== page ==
This weekend, Tim Bray posted a link to an article at Seldo.com that argues that ORM is an anti-pattern. If you don’t know what ORM is, you probably won’t find this post very interesting, but I’ll provide a brief definition. ORM (object-relational mapping) is a layer of abstraction that stands between your database and code and allows you to treat entities in the database as native objects in whatever language you’re using. The advantage and disadvantage is that it substitutes native calls for SQL.
The linked article does a good job of going over the downsides of using ORM, but I think it ignores the upsides. His most compelling argument is that you should be using SQL appropriately in your application rather than trying to avoid it using ORM instead:
But in my experience, the best way to represent relational data in object-oriented code is still through a model layer: encapsulation of your data representation into a single area of your code is fundamentally a good idea. However, remember that the job of your model layer is not to represent objects but to answer questions. Provide an API that answers the questions your application has, as simply and efficiently as possible. Sometimes these answers will be painfully specific, in a way that seems “wrong” to even a seasoned OO developer, but with experience you will get better at finding points of commonality that allow you to refactor multiple query methods into one.
I think that he undersells the utility of ORM when it comes to simple queries and inserting and updating data. I work on a Web service that processes transactions. Each transaction involves a user logging in and the retrieval of a number of settings from different tables. When I’m done processing a transaction, I have to insert dozens of rows of data into at least half a dozen tables. All of the data that is retrieved and stored is already represented in the object model of my application. Hibernate, the ORM library we use, is remarkably good at pulling up the data when users log in using simple queries, and more importantly, saving all of that data using inserts and in some cases, updates.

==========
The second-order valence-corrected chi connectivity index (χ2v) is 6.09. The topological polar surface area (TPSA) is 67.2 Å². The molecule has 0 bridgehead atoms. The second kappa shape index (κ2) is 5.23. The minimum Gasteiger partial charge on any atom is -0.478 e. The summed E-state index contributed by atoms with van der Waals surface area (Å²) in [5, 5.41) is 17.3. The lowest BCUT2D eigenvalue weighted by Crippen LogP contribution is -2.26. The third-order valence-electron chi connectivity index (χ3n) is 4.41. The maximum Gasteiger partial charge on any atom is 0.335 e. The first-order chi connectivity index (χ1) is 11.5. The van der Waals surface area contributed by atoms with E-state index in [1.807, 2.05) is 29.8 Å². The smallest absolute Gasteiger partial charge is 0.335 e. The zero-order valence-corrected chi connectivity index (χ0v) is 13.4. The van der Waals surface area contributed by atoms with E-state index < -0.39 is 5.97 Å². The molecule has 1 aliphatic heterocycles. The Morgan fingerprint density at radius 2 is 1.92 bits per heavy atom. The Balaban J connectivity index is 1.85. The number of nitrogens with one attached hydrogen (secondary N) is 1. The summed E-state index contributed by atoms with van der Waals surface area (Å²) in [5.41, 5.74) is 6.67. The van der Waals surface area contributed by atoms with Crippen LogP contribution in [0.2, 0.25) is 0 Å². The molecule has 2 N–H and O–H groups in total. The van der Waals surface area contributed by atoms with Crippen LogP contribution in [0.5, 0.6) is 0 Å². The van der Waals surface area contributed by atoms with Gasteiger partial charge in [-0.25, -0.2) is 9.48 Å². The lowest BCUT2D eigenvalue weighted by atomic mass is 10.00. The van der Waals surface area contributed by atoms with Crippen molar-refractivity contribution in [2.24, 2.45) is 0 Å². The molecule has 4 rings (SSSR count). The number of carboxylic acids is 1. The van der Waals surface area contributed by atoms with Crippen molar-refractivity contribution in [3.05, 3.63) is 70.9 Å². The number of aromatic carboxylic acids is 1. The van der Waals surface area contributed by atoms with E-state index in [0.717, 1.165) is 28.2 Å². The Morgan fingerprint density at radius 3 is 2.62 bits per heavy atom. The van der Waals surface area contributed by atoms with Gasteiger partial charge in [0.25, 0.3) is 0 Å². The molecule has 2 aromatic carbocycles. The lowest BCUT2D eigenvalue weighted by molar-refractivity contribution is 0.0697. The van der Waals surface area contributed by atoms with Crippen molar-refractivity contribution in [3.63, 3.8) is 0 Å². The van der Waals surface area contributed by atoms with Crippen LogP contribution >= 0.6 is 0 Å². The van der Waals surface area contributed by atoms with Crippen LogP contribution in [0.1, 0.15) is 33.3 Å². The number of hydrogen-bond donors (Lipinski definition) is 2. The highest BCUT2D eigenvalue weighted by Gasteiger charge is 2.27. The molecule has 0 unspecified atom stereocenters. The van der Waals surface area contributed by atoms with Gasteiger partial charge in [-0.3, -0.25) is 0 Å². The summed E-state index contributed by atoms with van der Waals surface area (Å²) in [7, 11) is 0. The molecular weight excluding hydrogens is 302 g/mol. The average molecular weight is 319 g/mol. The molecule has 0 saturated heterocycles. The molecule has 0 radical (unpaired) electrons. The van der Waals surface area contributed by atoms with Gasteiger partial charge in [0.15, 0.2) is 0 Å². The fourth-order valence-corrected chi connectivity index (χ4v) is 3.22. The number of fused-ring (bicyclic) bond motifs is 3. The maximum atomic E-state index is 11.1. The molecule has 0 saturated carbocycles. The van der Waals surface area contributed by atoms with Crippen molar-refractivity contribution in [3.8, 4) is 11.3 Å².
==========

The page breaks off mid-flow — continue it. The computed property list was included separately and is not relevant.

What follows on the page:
Using ORM in the transaction processing context has saved me a massive amount of time over the years, and helped avoid stupid countless bugs involved with manually updating the SQL statements in the data access layer every time I update the object model. Coding that SQL by hand would offer nothing in the way of performance nor would it make the application any more understandable.
The main downside is that on the few occasions when I do have to write Hibernate code to ask questions of the database, I pretty much have to look up the proper approach every time. It would be much easier in SQL since I already know SQL very well.
The secret is, I think, to use the right tool for the job. The main manner in which we avoid the downsides of ORM is in not using it at all for the reporting part of our application. For reports, we use a data access layer that just uses SQL to access the database in a purely relational fashion. Just as writing SQL for all of the basic create/read/update/delete operations in our application would be painful, trying to write well-optimized reporting queries through the ORM layer would be as well.
Categorically rejecting a class of tools that are used productively on thousands of projects is just as silly as picking the wrong tool for the job. Either way, you give yourself more work than is necessary.